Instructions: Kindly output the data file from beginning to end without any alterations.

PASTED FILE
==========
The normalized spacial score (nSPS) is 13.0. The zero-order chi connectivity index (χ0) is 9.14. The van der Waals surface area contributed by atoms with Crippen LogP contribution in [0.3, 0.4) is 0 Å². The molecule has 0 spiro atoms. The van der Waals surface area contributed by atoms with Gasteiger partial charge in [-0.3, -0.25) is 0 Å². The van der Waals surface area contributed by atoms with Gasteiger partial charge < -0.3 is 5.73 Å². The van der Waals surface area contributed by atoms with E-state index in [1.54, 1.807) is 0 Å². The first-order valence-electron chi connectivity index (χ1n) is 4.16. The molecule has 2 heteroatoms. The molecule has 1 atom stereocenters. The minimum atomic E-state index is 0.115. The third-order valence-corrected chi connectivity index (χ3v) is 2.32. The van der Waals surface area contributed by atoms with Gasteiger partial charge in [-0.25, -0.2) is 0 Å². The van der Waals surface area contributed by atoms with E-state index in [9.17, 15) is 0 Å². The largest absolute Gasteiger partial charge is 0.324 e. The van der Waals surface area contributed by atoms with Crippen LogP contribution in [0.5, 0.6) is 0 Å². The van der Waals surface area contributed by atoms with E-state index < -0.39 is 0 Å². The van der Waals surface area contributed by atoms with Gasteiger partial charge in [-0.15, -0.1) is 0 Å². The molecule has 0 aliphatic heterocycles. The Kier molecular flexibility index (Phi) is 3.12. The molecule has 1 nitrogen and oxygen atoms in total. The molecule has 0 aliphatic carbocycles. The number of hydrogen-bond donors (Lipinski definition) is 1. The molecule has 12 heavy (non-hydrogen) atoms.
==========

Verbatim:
The normalized spacial score (nSPS) is 13.0. The zero-order chi connectivity index (χ0) is 9.14. The van der Waals surface area contributed by atoms with Crippen LogP contribution in [0.3, 0.4) is 0 Å². The molecule has 0 spiro atoms. The van der Waals surface area contributed by atoms with Gasteiger partial charge in [-0.3, -0.25) is 0 Å². The van der Waals surface area contributed by atoms with Gasteiger partial charge < -0.3 is 5.73 Å². The van der Waals surface area contributed by atoms with E-state index in [1.54, 1.807) is 0 Å². The first-order valence-electron chi connectivity index (χ1n) is 4.16. The molecule has 2 heteroatoms. The molecule has 1 atom stereocenters. The minimum atomic E-state index is 0.115. The third-order valence-corrected chi connectivity index (χ3v) is 2.32. The van der Waals surface area contributed by atoms with Gasteiger partial charge in [-0.25, -0.2) is 0 Å². The van der Waals surface area contributed by atoms with E-state index in [9.17, 15) is 0 Å². The largest absolute Gasteiger partial charge is 0.324 e. The van der Waals surface area contributed by atoms with Crippen LogP contribution in [0.5, 0.6) is 0 Å². The van der Waals surface area contributed by atoms with E-state index < -0.39 is 0 Å². The van der Waals surface area contributed by atoms with Gasteiger partial charge in [-0.15, -0.1) is 0 Å². The molecule has 0 aliphatic heterocycles. The Kier molecular flexibility index (Phi) is 3.12. The molecule has 1 nitrogen and oxygen atoms in total. The molecule has 0 aliphatic carbocycles. The number of hydrogen-bond donors (Lipinski definition) is 1. The molecule has 12 heavy (non-hydrogen) atoms.